My four year old’s blue eyes are wide as she looks off out the window, pondering.
Jesus was a real baby.
Even as an adult, I find myself forgetting that sometimes. Not in a theological or historical way. But in a physical, emotional way. It’s easy to pass by, even in our fairly ‘religious setting’. A home full of nativities, Advent calendars and Christmas story books piling up in every corner. Even our beautiful church has a large nativity set up at the entrance. Good sized, glossy ceramic animals sit on scattered hay, staring at an empty manger. Waiting for the glossy, over-sized ceramic baby to be placed there on Christmas Eve. Our priest laughs at how big our Baby Jesus is compared to everything else.
Still, it really is all so beautiful. What lovely images.
What an inspiring story. Ah… yes, let me remember.
Those reminders have a greater purpose. Not just to elicit a sweet ‘awww…’ from our lips, but to cause us to remember the reality of what we celebrate this Advent and Christmas season. It is REAL. Maybe I’m the only one (though I think I’m probably not), but when I take a few quiet minutes to really think on this, my brain starts to hurt. The incarnation is a mind-blowing concept. Do you know what I mean?
If we really are Christians, then we really believe. Not the kind of ‘belief’ that is scrawled in a pretty font across department store displays or talked about in the Santa movies our children watch. Not in ‘Christmas magic’ or in the ‘Spirit of the Season.’ We believe even more than a story book or a Christmas pageant where my daughter dresses up as a cute little sheep in the field. We aren’t asked to be merely sentimental, to celebrate a tradition, a story, a hopeful myth.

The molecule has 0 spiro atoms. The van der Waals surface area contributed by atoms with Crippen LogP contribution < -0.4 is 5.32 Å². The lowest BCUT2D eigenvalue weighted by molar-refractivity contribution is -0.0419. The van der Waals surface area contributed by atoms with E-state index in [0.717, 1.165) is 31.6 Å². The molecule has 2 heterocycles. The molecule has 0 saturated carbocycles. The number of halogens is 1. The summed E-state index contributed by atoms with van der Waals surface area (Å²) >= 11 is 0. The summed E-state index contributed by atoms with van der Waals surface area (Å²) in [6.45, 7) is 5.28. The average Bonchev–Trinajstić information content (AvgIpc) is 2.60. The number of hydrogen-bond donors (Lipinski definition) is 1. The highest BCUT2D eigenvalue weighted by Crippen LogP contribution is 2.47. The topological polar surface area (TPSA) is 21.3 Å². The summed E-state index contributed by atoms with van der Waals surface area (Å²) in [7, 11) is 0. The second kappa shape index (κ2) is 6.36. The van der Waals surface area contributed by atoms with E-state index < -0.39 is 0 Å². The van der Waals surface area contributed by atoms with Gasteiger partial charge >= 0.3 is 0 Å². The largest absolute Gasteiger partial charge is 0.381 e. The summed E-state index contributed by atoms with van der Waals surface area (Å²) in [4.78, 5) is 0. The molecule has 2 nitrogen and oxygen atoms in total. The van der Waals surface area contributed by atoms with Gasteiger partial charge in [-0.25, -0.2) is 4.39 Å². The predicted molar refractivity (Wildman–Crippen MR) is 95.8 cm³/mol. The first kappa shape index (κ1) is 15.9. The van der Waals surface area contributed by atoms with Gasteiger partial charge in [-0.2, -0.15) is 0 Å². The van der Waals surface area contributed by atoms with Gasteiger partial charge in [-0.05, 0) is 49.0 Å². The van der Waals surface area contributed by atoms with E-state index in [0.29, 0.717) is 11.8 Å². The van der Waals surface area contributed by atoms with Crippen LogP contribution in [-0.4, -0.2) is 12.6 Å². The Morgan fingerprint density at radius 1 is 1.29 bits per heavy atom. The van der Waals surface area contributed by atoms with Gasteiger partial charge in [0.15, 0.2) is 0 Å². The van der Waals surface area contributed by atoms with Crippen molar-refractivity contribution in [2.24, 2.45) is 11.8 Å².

No, even more!
We believe in the historical, physical, flesh and blood reality of the birth of a small baby, who changed all of eternity.
I close my eyes, not to imagine, but to know.
It is a stunning thing to ponder. This beautiful, awesome event. Take some time today to do just that.
“He was a REAL baby!” Whose nostrils inhaled his first crisp breath, whose little chubby hands gripped at his mother’s hair, whose legs and arms were creased with baby softness. His little body took up space here in this atmosphere, just as mine does right now.
My friend Kristy shared the following passage at a Christmas gathering recently. It seemed to fit perfectly with this new meditation of mine.
The following is an excerpt from a play by Jean-Paul Sartre, ‘Barjona, Jeu scénique en six tableaux’. Yes, Sartre, the French militant atheist philosopher. During WW II, he was imprisoned in a German prison camp. He befriended a Jesuit student, Paul Feller, who asked Sartre to write a Christmas play to cheer up his fellow French captives. Sartre complied. In this passage, Sartre writes of a blind man, describing how he would paint the Blessed Mother in the stable. Some believe that Sartre had an end-of-life conversion. After reading this, I find it very likely: